It is a lovely picture which shows the gracefulness of the sailboats used for recreation and the handsome schooners used for fishing. Before there was a Macmillan Wharf, the main downtown wharf in Provincetown was known as Railroad Wharf because the railroad tracks ran all the way down to the end in order to easily load fish off the fishing boats for shipping (with some ice of course) straight to major cities that included New York. It was back in the days when men wore bowler derby hats and a child might carry a parasol. Horses and carts were still being used, along with the first automobiles. That was long ago and times have changed. The town on the tip of Cape Cod continues to evolve. What was it like a few decades ago? To get an impression, read the new mystery novel Remaining in Provincetown by S.N. Cook. Available online where books are sold and locally in Provincetown at the Provincetown bookshop (autographed). Like us on facebook and keep the conversation growing.
Quahogs and steamers were once in plentiful supply in Provincetown harbor. The above antique postcard is a 19th century color lithographic print published in Germany by F. H. Dearborn, Provincetown Massachussets. The card shows a champion clam digger, “Carl”, wheeling his haul down Commercial Street standing in front of what is now Marine Specialties.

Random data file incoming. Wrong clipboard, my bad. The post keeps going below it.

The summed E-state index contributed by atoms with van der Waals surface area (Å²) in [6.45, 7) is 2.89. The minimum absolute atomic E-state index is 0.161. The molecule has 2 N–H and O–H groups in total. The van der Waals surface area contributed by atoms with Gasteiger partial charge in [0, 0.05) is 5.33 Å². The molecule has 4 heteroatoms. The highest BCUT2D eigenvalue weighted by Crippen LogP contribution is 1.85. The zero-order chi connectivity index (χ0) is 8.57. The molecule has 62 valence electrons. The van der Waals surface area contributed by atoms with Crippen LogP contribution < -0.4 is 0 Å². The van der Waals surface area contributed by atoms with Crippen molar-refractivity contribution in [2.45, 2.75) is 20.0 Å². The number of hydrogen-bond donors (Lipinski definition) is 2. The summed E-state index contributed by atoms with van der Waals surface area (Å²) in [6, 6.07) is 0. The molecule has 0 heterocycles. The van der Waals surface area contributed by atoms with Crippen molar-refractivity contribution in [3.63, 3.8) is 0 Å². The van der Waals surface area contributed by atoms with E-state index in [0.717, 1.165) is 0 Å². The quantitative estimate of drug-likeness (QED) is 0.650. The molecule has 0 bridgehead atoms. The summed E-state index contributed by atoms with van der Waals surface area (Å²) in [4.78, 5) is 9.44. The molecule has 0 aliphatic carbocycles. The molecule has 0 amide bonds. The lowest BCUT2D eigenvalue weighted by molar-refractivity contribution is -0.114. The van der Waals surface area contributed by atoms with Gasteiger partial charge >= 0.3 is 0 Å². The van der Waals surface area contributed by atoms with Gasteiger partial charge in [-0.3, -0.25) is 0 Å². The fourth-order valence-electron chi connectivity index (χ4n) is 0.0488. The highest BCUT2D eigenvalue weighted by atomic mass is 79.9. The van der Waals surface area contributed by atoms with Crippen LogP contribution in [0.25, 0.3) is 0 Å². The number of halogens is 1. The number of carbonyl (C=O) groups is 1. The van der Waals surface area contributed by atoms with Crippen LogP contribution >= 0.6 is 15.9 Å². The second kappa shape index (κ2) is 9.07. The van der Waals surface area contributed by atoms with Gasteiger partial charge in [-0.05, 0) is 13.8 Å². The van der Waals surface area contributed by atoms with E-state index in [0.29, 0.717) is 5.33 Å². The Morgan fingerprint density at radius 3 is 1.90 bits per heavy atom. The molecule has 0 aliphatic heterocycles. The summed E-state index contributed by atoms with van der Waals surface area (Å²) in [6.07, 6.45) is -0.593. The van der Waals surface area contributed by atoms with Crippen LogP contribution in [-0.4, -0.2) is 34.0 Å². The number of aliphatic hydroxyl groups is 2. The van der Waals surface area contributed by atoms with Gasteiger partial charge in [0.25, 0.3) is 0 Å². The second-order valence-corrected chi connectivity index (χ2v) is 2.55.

Clams were often used for fish bait. Nowadays Cape Cod clams are enjoyed fried, stuffed, steamed, and in chowders. Because the clam population has become depleted due to overfishing, clam digging is closely monitored and restricted according to season. But during the Great Depression, shellfish was an important source of protein for Cape Codders.
Everyone loves a creamy hot bowl of Clam Chowder on a cold damp day. A number of Provincetown restaurants serve delicious homemade chowder and one restaurant “Sally’s Chowder Bowl,”–a fictional location, is a favorite dining spot of several of the characters in Remaining in Provincetown, the mystery novel by S.N. Cook. Who likes to eat there and why? Read the book everyone’s talking about available online and at local bookstores. Like us on Facebook and keep the conversation going.
This antique Provincetown postcard is entitled “Seining Fish” and was published by the Provincetown Advocate in the late 19th century. The American Indians used weirs, stationary nets to capture fish and fishing weirs were still a common sight in parts of Cape Cod Bay in the 20th century. But another fishing technique, popular in the 19th century as depicted in this antique Provincetown postcard, was seine fishing. Seine fishing uses nets that are hung vertically in the water, set in place to catch a school of fish and then removed. The bottom edge of the net is held down by weights while the top of the net edge is held aloft by floats. Purse seine fishing uses rings on the edges of the nets to gather the net together like a purse. That’s where it gets its name—purse seine.
Names can be very descriptive. What is the significance of the name of the novel, Remaining in Provincetown by S.N. Cook? Who is remaining? Is it the murder victim or is it the characters who have chosen the town as their home and have chosen to stay? Want to learn more? Read the murder mystery available at your local bookstore or online as a trade paperback or ebook. Like us on Facebook
and keep the conversation going.
The United States Lifesaving Service was founded in 1871 after an alarming number of fatalities occurred along the Atlantic coast during the winters of 1870 and 1871.